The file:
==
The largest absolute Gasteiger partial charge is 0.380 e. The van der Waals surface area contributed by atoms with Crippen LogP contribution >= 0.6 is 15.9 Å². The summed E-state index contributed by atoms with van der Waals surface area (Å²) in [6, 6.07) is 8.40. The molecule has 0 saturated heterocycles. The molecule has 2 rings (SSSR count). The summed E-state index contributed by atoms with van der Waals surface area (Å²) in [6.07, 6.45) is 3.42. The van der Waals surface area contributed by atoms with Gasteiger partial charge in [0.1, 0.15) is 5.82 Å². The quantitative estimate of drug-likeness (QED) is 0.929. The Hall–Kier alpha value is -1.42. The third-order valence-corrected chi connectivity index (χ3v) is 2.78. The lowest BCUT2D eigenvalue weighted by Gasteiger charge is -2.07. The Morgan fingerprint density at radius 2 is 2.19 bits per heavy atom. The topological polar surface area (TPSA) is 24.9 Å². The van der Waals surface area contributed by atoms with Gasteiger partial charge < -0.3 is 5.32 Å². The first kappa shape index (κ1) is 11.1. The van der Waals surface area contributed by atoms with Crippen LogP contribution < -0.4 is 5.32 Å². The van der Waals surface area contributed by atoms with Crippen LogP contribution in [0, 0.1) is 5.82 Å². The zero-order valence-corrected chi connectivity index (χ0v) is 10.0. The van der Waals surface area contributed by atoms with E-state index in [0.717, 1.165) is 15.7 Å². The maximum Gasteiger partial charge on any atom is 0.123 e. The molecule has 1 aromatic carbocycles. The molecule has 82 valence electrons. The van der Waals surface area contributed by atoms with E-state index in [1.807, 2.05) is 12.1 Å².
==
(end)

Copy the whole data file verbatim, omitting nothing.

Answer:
The largest absolute Gasteiger partial charge is 0.380 e. The van der Waals surface area contributed by atoms with Crippen LogP contribution >= 0.6 is 15.9 Å². The summed E-state index contributed by atoms with van der Waals surface area (Å²) in [6, 6.07) is 8.40. The molecule has 0 saturated heterocycles. The molecule has 2 rings (SSSR count). The summed E-state index contributed by atoms with van der Waals surface area (Å²) in [6.07, 6.45) is 3.42. The van der Waals surface area contributed by atoms with Gasteiger partial charge in [0.1, 0.15) is 5.82 Å². The quantitative estimate of drug-likeness (QED) is 0.929. The Hall–Kier alpha value is -1.42. The third-order valence-corrected chi connectivity index (χ3v) is 2.78. The lowest BCUT2D eigenvalue weighted by Gasteiger charge is -2.07. The Morgan fingerprint density at radius 2 is 2.19 bits per heavy atom. The topological polar surface area (TPSA) is 24.9 Å². The van der Waals surface area contributed by atoms with Gasteiger partial charge < -0.3 is 5.32 Å². The first kappa shape index (κ1) is 11.1. The van der Waals surface area contributed by atoms with Crippen LogP contribution < -0.4 is 5.32 Å². The van der Waals surface area contributed by atoms with Crippen LogP contribution in [0, 0.1) is 5.82 Å². The zero-order valence-corrected chi connectivity index (χ0v) is 10.0. The van der Waals surface area contributed by atoms with E-state index in [0.717, 1.165) is 15.7 Å². The maximum Gasteiger partial charge on any atom is 0.123 e. The molecule has 1 aromatic carbocycles. The molecule has 82 valence electrons. The van der Waals surface area contributed by atoms with E-state index in [1.807, 2.05) is 12.1 Å².